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Tuesday, June 5, 2012

Barry's Book Reviews: "The Shoemaker's Wife" by Adriana Trigiani

FIVE STARS: Adriana Trigiani's novel, The Shoemaker's Wife, was a beautifully touching story with a wealth of characters. It could be a story told of many Italian immigrants as they passed through Ellis Island and settled into many towns and cities in America. The writing is exceptional. There are many wonderfully detailed scenes describing the natural beauty of the Italian Alps, the stark cold winters of Minnesota, the Metropolitan Music Center and the streets of little Italy in NYC. The story portrays real life, complete with its joy and sorrow. The characters are well developed, particularly Enza and the brothers Ciro and Eduardo. Enza's strength and ability to meet life's challenges are reminiscent of my own dear grandmother who emigrated from Italy at about the same time. The description of Enrico Caruso was marvelous. It made me wish I could have met him. There are some very sad scenes so be prepared for some tears. I love everything Italian-American, in general, but this story will go down as a favorite novel.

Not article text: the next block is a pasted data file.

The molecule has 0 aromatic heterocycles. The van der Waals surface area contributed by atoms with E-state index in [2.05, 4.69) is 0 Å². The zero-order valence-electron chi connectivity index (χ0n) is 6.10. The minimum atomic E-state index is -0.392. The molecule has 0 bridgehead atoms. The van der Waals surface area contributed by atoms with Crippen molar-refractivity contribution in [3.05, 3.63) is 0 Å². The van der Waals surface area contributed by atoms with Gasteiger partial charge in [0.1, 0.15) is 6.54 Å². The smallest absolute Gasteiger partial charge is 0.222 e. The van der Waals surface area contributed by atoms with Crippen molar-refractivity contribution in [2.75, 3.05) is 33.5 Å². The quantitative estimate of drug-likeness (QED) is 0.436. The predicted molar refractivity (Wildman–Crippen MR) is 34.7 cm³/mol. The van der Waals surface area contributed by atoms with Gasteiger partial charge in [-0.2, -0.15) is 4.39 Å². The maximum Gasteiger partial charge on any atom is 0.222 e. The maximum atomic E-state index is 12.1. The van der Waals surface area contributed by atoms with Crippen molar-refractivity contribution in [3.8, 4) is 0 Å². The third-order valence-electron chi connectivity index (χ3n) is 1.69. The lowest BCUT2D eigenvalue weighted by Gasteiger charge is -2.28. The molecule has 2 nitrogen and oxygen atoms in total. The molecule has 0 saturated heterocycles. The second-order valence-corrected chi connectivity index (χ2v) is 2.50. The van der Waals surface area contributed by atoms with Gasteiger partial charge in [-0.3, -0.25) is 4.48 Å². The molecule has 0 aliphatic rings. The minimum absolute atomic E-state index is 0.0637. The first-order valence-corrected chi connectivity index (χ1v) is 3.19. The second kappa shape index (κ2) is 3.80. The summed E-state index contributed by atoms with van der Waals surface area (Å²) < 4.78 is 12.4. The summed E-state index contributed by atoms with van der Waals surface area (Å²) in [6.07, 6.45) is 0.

1 comment:

  1. This is a super historical epic thriller that grips readers with a welcoming of immigrants who have brought so much to this country but also contains a profound message in which living denotes overcoming what you lost. The early twentieth century storyline is brought alive by tidbits like the type of combat in WWI and the power of the Church in Italy (and to a lesser degree in New York and New Jersey. Readers will appreciate the escapades of two immigrants seeking the American dream.


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